If that wasn’t enough the little strip of land below us beyond the trellis border that once housed the 3 static caravans belonging to Eric, Joe and Les, our summertime neighbours, is now almost empty and only Joe’s caravan remains.  This has greatly changed the climate for our plants along this border which have been snug in the shelter of Eric’s old van.  The owners have decided to leave for one reason or another and we will miss them and so will our plants.  We had clematis growing through and over the trellis and this too has been hacked away.  Will any of it recover – I have no idea?  The new owner obviously wants every last millimetre of his land. 

Asking him to let us know in the future if the hedge is a problem did not go down well with him and ended in an argument, as did the previous conversations we have had with him about the bright yellow barrier he intends to put at the top of the lane and keep locked to which we have objected. He informs us he is running a business and he is entitled to do what he wants, he is not prepared to leave the hedge until an appropriate time just because I like birds. 

He also informed us indirectly in conversation that his new CCTV cameras that he installed on the outside of the pub look right across our woodland garden as he claims he has seen rats coming from the burn (and he might well have – rats are not far away from anyone and they will undoubtedly be heading towards his large commercial bins full of food waste).  I am not sure he should have cameras directly looking across our garden but I do know he seems rather paranoid and has an alert on his phone if we or anyone else drives up and down the lane.

On our last visit I am certain he sent someone down to check on us whilst he was away in Glasgow.  No matter how much we tell him we are just a neighbour and not part of his business he will have none of it.  Are we being unreasonable?  He says we are always complaining but in our defence it is not only us that finds him difficult – the lady and her daughter who sold the business to him agreed to carry on working for him but after only a few months they walked out on him and a lot of the caravaners have now left the site.

He has saddened me so much and with the added worry of the changing weather patterns we will have to rethink our future here.  Going to all the trouble and expense to reinstate the cottage back to liveable could be a pointless exercise if we are going to be so unhappy living here.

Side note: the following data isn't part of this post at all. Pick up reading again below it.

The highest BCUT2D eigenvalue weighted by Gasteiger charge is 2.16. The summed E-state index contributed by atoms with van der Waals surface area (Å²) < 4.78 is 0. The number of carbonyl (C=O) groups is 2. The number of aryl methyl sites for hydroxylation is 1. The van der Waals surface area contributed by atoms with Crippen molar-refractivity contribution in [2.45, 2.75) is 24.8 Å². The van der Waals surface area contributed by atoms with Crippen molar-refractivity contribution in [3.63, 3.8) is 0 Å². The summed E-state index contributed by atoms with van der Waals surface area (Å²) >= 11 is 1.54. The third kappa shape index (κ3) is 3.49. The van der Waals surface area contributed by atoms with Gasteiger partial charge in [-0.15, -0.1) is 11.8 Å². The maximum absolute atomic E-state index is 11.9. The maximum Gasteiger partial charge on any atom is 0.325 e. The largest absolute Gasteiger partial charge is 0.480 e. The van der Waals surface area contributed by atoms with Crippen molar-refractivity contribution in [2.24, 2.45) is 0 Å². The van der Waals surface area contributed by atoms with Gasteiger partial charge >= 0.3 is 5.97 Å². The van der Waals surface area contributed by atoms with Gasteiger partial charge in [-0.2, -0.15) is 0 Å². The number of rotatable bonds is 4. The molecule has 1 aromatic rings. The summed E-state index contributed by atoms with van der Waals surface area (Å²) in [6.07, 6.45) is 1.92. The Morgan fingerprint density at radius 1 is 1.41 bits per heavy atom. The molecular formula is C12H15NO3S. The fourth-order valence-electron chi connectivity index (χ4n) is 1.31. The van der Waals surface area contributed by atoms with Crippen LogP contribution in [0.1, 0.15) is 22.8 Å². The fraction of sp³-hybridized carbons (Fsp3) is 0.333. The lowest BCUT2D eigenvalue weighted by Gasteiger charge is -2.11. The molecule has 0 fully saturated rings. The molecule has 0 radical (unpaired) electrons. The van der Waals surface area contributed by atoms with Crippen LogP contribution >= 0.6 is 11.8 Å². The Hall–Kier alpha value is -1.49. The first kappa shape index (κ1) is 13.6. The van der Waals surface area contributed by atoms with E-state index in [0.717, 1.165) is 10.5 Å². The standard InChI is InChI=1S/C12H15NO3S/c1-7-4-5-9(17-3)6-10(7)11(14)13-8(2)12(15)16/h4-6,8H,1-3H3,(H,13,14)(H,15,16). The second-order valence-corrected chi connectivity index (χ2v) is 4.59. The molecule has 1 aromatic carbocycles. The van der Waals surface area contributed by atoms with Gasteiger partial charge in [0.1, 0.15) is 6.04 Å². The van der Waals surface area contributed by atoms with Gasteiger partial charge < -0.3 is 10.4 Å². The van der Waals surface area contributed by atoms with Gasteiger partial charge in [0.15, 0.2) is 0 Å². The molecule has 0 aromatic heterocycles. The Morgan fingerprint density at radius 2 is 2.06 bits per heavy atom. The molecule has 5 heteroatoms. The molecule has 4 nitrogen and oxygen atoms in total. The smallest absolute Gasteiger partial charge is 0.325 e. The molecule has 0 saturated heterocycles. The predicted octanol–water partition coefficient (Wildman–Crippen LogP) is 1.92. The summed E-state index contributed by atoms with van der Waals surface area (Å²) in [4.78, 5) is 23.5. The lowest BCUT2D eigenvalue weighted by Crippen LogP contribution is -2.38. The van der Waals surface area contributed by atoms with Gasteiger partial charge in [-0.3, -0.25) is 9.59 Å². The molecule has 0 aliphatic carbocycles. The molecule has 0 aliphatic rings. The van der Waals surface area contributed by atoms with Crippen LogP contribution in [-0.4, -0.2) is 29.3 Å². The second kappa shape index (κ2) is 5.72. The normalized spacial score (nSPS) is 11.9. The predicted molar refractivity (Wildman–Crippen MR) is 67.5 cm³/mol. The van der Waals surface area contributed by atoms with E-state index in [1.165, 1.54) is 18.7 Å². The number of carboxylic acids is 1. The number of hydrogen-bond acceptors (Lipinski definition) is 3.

On a brighter note we are relishing the quietness and being able to work outdoors in the fresh sea air – up till today it has been cold but sunny.  Our intentions are to carry out a number of maintenance jobs around the wood and garden that are best done at this time of year and hopefully finish the boarding on the banking ready for plant for the spring. As for the hedge we can only leave it alone for now and see what regrows.

22 Replies to “dear diary :: moments of joy and a moan…”

  1. You have my sympathy re. the hedge. We went through a similar experience last September. Part of our garden boundary is a 6ft wall, which over 30 years we have grown ivy, honeysuckle, etc so as to 1. hide the concrete and 2. obscure the view over it – which is the back of a few buildings set quite a way back from our wall. A new owner of one of the buildings (former TSB bank) decided to send 2 unskilled labourers to hack down all the overhanging shrubbery in which birds nest every spring. A big argument ensued, the new chap apologised – but it was too late by then. He had no idea what the plants were and obviously prefers to look at concrete instead of greenery.


    1. It is so sad for the birds when their homes are destroyed. We have an ivy covered fence at home – both fence and ivy actually put in by the original neighbour a long time ago but the ivy has over time grown through the fence for the light so there is more on our side than theirs and the birds love hiding their nests in it. Since then we have had two lots of ne w neighbours. The first lot wanted to chop it all away but left before they had time to do it. I did mention to them that if they got rid of the ivy the fence would collapse as it is only the ivy holding it in place now. The second lot of new neighbours have so far left it alone.


  2. Oh gosh … I really feel for you. I can only imagine how your hearts must have dropped when you saw your hedge. I would have cried too … I cried when our neighbours cut down their conifers. It just made such a difference to the privacy in our garden. Neighbours can make such a difference… both good and bad. I hope you manage to build some kind of relationship with them that enables you to co-exist. It would be so sad for you to have to rethink your dream 😟